@Atra, thank you for your messaging.  We sound very similar. What I always feared was the marketing of "just change your life....", which to me makes me worry for every success there were probably many more people with regrets or failures.  How did you go about this?  I really like your realistic view on this, "may or may not be rosy" but I get it.  A lot of times these things end up somewhere in the middle with a slight nudge in a different direction.

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9 hours ago, algernon said:

A lot of times these things end up somewhere in the middle with a slight nudge in a different direction

I like how you put this. I wrote "rosey or not" which sounds rather binary, black or white -- a way of thinking I've been attempting to free myself from. Perhaps in any tragedy there's some beauty, in every rejoicing some sorrow. I would like to position myself such that I'm not focusing entirely on either one or the other, but both. 

9 hours ago, algernon said:

How did you go about this?

I go about this by seeking growth. I try to accept how growth is always uncomfortable, often painful.

I view stagnation as the fuel for depression. The worth in starting a new career (with all the sacrifices I am and will be making) is not because I'm somehow assured of success. I'm certain of nothing except that I will have new opportunities to grow and things will not be the same. That's what works for me, I think it's a better problem.

I got here in part by accepting that I can't be what I was -- I mourned the loss of that.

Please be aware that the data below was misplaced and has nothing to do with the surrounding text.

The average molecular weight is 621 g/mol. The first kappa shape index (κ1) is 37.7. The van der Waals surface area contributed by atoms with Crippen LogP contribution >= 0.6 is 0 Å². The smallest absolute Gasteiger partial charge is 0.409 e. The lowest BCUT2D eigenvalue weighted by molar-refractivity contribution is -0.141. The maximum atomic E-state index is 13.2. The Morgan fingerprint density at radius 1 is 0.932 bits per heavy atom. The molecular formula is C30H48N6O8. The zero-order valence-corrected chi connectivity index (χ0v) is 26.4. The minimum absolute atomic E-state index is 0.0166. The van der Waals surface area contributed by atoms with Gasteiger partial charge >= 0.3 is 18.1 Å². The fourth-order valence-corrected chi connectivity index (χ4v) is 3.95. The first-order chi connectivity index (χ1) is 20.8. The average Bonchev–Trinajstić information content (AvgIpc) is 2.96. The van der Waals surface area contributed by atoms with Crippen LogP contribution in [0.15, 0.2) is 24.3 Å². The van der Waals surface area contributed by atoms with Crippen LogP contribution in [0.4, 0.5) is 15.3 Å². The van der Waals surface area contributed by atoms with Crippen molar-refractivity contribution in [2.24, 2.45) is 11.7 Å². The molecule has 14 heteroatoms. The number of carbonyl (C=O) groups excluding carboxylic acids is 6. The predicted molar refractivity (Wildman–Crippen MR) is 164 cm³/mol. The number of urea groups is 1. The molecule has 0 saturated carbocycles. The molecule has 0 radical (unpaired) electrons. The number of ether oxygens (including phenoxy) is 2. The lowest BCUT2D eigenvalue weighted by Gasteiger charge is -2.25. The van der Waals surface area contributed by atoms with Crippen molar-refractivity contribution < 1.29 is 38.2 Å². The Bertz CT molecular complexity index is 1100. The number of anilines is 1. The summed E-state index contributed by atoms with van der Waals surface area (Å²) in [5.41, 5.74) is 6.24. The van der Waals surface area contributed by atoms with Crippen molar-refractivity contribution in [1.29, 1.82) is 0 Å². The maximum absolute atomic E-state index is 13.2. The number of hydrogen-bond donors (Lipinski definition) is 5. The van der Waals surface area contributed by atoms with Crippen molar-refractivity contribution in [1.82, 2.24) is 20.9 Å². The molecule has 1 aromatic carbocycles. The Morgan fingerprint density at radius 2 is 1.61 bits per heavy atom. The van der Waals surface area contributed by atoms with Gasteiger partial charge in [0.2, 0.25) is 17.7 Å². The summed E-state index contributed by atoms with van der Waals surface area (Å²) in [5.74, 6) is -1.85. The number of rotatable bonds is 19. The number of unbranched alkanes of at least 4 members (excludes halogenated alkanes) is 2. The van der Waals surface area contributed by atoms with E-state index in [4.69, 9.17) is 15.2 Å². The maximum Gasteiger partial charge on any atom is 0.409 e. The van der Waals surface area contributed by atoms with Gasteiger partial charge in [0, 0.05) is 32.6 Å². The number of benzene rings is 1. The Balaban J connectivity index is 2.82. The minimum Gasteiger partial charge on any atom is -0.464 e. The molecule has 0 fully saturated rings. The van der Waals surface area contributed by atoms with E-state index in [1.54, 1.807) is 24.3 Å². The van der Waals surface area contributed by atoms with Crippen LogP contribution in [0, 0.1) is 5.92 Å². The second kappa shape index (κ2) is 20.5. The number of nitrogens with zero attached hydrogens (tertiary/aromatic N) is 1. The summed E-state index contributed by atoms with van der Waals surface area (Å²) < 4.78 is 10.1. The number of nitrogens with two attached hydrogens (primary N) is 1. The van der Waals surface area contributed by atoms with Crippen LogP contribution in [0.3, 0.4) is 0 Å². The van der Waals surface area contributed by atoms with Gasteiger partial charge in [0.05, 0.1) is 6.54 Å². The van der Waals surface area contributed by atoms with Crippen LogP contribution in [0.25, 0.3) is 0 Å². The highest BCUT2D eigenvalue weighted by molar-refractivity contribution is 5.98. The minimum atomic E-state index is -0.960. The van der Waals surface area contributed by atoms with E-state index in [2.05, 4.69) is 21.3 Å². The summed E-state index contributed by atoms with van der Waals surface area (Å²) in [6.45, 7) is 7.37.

I recognize with a bit of joy when skills or knowledge I learned from previous careers come in handy in a new one. There's a feeling that "I've been traveling in this direction the entire time, although I thought I had no idea where I was going". And I try to let that feeling just be, without skepticism.

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Hi,

I actually just got my degree in Computer Science and I minored in math. Its software stem field so its a good profession, theres a learning curve to programming and it can be stressful.

Its very important to exercise because the job is not physical but it lets me do bodybuilding because when I worked construction and was in the militay id be too sore to workout at the end of the day. Other than that eating healthy foods.

Some people at Universities make all the students feel dumb and some are really strict graders but thats why people are there. If they already knew everything then it would not benefit them. It is a friendly atmosphere where you should feel free to ask many questions much more than corporate world or military

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Hi @Evergreenforst4,

    Ironically, I could not sleep last night and I went to the gym in the first time in ages.  It has been shut for covid and opened recently.  I'm an apartment dweller, so I figured I'd go early when no one was there.  I could only run a mile, and lift 10lbs lighter than usual, but I did feel better.  That is an important part of the equation, and I should know better by now to keep that up.